Determining child custody can be extremely stressful and frustrating for parents. On top of dealing with all the other issues that come with splitting up and going their separate ways, parents have to consider what life will be like dividing their parenting time. Obviously, it can be a difficult prospect to face that you might not see your children nearly as much as you used to. Add to that the fears that your former spouse might badmouth you to your children every time they are not with you, and these kinds of thoughts can be very troubling.
Child custody battles are often the most difficult part of any divorce or separation. There are many different aspects that go into child custody decisions and when parents can’t agree on a plan then a judge will have to make a determination based on what he or she sees as the best interests for the children. A judge will make that decision based on several factors, including but not limited to, how old the children are, the living situation of each parent, the income of both parents, the ability of each parent to foster a healthy relationship with the other parent, and what kind of relationship the children have with each parent. So what about the children, do they have any say when it comes to who they will live with after their parents split up?
There are some instances in which a judge will at least listen to what a child has to say about his or custody arrangements. Sometimes that will depend on how old a child is. For example, when children are younger than 12 they might not be given an opportunity to share their opinions. In other cases involving children 12 or older a judge might listen to their preferences regarding custody and visitation. When a child has a strong opinion regarding which parent with whom he/she would prefer to live, then a judge might consider those wishes in his/her decision. However, the court is not bound by a child’s preference when making its decision, nor is the court bound to even hear the child’s wishes.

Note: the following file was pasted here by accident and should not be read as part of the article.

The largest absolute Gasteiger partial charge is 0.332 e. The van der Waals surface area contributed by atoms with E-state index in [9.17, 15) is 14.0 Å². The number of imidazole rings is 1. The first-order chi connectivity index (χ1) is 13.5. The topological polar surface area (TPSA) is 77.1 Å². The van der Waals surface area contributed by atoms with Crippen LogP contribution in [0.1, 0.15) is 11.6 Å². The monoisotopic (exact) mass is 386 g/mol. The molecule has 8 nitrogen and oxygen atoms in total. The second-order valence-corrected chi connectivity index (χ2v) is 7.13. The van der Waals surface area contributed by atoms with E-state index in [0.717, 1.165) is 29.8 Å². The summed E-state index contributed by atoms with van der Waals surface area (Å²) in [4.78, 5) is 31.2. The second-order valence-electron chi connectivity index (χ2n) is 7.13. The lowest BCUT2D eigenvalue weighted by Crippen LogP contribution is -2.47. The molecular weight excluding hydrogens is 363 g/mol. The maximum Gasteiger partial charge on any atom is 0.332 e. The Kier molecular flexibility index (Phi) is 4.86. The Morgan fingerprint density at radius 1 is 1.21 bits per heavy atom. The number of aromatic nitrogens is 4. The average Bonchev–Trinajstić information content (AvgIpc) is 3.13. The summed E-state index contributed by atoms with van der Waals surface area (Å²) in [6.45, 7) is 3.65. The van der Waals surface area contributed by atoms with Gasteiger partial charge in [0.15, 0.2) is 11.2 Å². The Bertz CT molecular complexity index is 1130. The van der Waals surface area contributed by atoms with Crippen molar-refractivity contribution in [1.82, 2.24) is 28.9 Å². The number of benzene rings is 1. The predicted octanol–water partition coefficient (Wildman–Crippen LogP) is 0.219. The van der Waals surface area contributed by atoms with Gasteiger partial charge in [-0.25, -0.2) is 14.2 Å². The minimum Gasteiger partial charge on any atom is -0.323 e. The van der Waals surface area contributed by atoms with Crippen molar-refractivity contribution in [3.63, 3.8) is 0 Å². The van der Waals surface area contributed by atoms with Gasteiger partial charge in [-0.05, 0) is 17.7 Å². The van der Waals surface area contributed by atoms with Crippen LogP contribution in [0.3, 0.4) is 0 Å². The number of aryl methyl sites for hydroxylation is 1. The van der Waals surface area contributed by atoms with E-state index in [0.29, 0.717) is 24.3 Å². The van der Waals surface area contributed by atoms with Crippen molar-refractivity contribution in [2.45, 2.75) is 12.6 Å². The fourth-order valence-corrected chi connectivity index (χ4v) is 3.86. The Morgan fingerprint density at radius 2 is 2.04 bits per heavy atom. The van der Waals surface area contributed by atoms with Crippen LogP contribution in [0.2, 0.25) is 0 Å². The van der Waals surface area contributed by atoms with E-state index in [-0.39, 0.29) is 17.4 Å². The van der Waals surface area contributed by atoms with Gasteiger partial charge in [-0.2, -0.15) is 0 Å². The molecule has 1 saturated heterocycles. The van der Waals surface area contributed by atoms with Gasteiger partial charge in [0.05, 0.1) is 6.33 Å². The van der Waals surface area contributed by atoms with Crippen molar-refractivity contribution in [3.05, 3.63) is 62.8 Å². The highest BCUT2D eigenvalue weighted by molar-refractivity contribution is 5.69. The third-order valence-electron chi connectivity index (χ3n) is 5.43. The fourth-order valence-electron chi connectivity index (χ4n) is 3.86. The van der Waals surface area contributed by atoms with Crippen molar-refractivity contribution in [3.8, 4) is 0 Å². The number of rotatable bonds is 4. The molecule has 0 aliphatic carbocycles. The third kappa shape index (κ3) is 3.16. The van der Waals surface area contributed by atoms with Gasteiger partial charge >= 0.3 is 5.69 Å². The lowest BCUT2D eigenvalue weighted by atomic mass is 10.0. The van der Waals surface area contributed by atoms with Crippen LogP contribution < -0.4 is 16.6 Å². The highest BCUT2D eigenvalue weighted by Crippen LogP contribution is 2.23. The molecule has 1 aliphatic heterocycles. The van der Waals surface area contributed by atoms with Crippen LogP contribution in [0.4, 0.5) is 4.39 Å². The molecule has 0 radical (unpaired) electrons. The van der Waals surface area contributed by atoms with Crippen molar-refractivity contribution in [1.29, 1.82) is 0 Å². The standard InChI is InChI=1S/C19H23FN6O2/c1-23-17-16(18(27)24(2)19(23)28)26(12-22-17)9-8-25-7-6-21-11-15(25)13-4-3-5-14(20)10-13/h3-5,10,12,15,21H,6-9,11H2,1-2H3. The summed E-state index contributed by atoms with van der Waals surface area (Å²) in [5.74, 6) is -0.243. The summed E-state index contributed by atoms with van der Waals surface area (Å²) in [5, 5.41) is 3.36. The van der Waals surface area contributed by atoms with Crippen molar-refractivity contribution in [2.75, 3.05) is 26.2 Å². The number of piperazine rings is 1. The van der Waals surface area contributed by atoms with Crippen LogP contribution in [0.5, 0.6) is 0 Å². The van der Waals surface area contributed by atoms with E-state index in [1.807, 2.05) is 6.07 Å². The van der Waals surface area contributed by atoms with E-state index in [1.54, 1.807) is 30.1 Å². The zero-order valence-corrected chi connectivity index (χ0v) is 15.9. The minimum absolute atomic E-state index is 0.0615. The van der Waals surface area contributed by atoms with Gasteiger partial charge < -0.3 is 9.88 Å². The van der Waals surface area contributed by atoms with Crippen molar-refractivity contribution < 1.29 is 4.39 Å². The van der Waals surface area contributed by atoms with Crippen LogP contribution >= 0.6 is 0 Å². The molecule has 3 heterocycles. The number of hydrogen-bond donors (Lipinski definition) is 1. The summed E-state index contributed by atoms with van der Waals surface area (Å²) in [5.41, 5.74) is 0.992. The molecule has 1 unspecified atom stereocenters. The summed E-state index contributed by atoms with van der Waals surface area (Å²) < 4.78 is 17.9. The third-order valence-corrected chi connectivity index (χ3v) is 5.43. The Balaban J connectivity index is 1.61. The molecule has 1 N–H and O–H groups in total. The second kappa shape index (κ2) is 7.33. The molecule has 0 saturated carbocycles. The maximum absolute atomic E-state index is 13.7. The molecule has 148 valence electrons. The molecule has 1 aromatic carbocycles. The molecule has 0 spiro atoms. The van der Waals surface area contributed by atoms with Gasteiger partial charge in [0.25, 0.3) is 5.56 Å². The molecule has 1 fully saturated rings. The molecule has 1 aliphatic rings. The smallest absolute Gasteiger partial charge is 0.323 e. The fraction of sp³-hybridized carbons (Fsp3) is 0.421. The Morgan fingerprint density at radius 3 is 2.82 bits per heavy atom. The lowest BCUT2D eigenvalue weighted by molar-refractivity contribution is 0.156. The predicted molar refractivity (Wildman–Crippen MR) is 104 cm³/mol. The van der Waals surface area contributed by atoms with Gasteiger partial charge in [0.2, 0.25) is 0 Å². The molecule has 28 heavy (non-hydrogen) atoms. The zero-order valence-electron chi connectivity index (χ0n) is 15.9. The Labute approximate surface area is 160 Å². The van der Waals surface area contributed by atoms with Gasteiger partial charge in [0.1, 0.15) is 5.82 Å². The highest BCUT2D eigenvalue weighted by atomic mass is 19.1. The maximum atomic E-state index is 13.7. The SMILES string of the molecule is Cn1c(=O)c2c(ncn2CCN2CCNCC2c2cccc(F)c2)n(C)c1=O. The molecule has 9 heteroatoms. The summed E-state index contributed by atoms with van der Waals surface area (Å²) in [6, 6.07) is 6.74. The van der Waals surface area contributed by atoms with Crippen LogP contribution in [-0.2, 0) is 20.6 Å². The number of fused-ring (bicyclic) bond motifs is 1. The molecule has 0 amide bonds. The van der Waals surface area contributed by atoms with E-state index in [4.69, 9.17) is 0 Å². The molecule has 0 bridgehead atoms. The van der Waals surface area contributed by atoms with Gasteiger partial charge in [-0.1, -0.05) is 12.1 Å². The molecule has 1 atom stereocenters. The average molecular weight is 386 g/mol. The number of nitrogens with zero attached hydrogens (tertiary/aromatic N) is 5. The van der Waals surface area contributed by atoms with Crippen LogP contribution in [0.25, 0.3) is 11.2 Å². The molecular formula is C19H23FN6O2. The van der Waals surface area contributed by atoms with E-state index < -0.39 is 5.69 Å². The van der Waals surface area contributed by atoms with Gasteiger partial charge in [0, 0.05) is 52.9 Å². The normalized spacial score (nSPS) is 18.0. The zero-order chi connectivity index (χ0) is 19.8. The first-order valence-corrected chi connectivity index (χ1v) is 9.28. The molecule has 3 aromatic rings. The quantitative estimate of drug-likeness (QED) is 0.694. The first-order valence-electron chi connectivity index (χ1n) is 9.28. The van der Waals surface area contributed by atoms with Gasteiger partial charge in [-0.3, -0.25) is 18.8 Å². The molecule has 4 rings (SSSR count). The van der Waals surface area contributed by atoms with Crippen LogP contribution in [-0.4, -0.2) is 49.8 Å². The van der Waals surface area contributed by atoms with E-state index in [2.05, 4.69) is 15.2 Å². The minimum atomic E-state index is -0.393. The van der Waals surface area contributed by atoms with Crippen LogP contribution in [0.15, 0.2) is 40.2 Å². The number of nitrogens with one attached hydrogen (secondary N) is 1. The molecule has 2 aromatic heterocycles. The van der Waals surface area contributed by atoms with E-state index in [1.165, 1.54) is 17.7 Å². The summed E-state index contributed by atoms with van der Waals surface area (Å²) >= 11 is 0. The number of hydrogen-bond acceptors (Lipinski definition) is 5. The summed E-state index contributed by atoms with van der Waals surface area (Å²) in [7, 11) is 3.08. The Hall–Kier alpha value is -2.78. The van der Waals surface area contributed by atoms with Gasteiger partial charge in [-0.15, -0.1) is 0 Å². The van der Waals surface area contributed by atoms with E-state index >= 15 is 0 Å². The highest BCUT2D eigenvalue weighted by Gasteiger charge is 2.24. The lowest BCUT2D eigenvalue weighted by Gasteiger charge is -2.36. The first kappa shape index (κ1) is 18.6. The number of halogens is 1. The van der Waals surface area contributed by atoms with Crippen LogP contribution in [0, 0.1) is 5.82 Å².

Ultimately, the court will take many different factors into account when ruling on custody matters, the most pressing factor being the best interest of the child. At the Women’s Divorce & Family Law Group in Chicago, we understand that these kinds of issues can be difficult. That’s why it’s always smart to speak with a child custody attorney when dealing with child custody cases. If you are in this situation, please contact us online by clicking here, or give us a call at 312-585-6604.
This should only be considered as general information and is not intended to be legal advice. Contacting an attorney is always a good idea in these kinds of cases. An Attorney can help you decide what is best for you in your particular case and circumstances.
There are many factors to consider when contemplating divorce, and a pre-divorce planning session can help you begin to plan for a divorce. Please contact the professionals at the Women’s Divorce & Family Law Group by calling (312) 585-6604 or clicking here to schedule a consultation.
“When I needed a family lawyer, I trusted the Women’s Divorce & Family Law Group and you can too.” Dr. Debra Thomas – Orthopedic Surgeon – 1988 U.S. Olympic Bronze Medalist”
100 Saunders Rd.
Lake Forest, IL 60045
3333 Warrenville Rd.
Lisle, IL 60532
77 W. Wacker Drive
Chicago, IL 60601
Attorney Advertising. This information is designed for general information only. The information presented should not be construed to be formal legal advice nor the formation of a lawyer/client relationship. Past results and testimonials are not a guarantee, warranty, or prediction of the outcome of your case, and should not be construed as such. Past results cannot guarantee future performance. Any result in a single case is not meant to create an expectation of similar results in future matters because each case involves many different factors, therefore, results will differ on a case-by-case basis. By providing certain contact information herein, you are expressly authorizing the recipient of this message to contact you via the methods of communication provided.
How did we do?
Note: Your review may be shared publicly.